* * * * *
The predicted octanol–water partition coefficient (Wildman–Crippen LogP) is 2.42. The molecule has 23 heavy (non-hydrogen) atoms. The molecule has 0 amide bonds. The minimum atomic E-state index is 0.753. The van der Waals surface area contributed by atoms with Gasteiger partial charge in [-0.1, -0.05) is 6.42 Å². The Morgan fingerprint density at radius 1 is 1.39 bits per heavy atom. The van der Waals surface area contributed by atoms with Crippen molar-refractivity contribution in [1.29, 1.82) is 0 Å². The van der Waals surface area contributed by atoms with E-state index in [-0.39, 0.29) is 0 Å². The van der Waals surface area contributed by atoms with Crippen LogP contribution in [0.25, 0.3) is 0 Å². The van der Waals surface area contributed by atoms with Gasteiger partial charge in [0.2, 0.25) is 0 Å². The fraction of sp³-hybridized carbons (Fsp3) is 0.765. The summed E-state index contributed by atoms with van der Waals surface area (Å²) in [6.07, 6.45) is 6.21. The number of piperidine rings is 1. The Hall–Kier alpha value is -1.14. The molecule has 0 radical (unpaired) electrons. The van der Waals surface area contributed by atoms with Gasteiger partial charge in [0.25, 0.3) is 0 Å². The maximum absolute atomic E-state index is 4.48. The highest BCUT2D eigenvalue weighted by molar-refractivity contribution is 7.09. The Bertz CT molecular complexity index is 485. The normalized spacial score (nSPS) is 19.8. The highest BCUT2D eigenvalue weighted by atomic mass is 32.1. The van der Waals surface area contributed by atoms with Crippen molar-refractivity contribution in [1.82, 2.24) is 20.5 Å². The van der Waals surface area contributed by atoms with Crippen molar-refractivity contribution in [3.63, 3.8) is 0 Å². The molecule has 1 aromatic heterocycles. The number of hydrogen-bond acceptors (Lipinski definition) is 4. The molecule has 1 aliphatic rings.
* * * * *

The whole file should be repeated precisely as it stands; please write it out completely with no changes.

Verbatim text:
The predicted octanol–water partition coefficient (Wildman–Crippen LogP) is 2.42. The molecule has 23 heavy (non-hydrogen) atoms. The molecule has 0 amide bonds. The minimum atomic E-state index is 0.753. The van der Waals surface area contributed by atoms with Gasteiger partial charge in [-0.1, -0.05) is 6.42 Å². The Morgan fingerprint density at radius 1 is 1.39 bits per heavy atom. The van der Waals surface area contributed by atoms with Crippen molar-refractivity contribution in [1.29, 1.82) is 0 Å². The van der Waals surface area contributed by atoms with E-state index in [-0.39, 0.29) is 0 Å². The van der Waals surface area contributed by atoms with Crippen LogP contribution in [0.25, 0.3) is 0 Å². The van der Waals surface area contributed by atoms with Gasteiger partial charge in [0.2, 0.25) is 0 Å². The fraction of sp³-hybridized carbons (Fsp3) is 0.765. The summed E-state index contributed by atoms with van der Waals surface area (Å²) in [6.07, 6.45) is 6.21. The number of piperidine rings is 1. The Hall–Kier alpha value is -1.14. The molecule has 0 radical (unpaired) electrons. The van der Waals surface area contributed by atoms with Gasteiger partial charge in [0.25, 0.3) is 0 Å². The maximum absolute atomic E-state index is 4.48. The highest BCUT2D eigenvalue weighted by molar-refractivity contribution is 7.09. The Bertz CT molecular complexity index is 485. The normalized spacial score (nSPS) is 19.8. The highest BCUT2D eigenvalue weighted by atomic mass is 32.1. The van der Waals surface area contributed by atoms with Crippen molar-refractivity contribution in [1.82, 2.24) is 20.5 Å². The van der Waals surface area contributed by atoms with Crippen molar-refractivity contribution in [3.63, 3.8) is 0 Å². The molecule has 1 aromatic heterocycles. The number of hydrogen-bond acceptors (Lipinski definition) is 4. The molecule has 1 aliphatic rings.